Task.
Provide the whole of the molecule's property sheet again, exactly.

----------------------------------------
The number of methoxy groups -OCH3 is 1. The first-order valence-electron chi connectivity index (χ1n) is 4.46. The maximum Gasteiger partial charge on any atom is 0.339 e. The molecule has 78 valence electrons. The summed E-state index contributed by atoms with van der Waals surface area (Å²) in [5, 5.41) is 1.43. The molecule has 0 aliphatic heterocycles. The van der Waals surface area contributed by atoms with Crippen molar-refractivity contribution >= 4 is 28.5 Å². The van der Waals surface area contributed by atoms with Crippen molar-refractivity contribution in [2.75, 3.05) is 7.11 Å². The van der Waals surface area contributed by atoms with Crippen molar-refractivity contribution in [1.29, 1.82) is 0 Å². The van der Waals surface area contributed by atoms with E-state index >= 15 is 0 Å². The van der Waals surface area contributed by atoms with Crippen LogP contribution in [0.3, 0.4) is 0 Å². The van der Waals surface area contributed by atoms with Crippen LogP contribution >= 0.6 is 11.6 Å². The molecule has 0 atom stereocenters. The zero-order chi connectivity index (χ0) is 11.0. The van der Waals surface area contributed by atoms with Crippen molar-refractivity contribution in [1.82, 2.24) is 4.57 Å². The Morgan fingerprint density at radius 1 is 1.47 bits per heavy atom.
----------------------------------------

The number of methoxy groups -OCH3 is 1. The first-order valence-electron chi connectivity index (χ1n) is 4.46. The maximum Gasteiger partial charge on any atom is 0.339 e. The molecule has 78 valence electrons. The summed E-state index contributed by atoms with van der Waals surface area (Å²) in [5, 5.41) is 1.43. The molecule has 0 aliphatic heterocycles. The van der Waals surface area contributed by atoms with Crippen molar-refractivity contribution >= 4 is 28.5 Å². The van der Waals surface area contributed by atoms with Crippen molar-refractivity contribution in [2.75, 3.05) is 7.11 Å². The van der Waals surface area contributed by atoms with Crippen molar-refractivity contribution in [1.29, 1.82) is 0 Å². The van der Waals surface area contributed by atoms with E-state index >= 15 is 0 Å². The van der Waals surface area contributed by atoms with Crippen LogP contribution in [0.3, 0.4) is 0 Å². The van der Waals surface area contributed by atoms with Crippen LogP contribution >= 0.6 is 11.6 Å². The molecule has 0 atom stereocenters. The zero-order chi connectivity index (χ0) is 11.0. The van der Waals surface area contributed by atoms with Crippen molar-refractivity contribution in [1.82, 2.24) is 4.57 Å². The Morgan fingerprint density at radius 1 is 1.47 bits per heavy atom.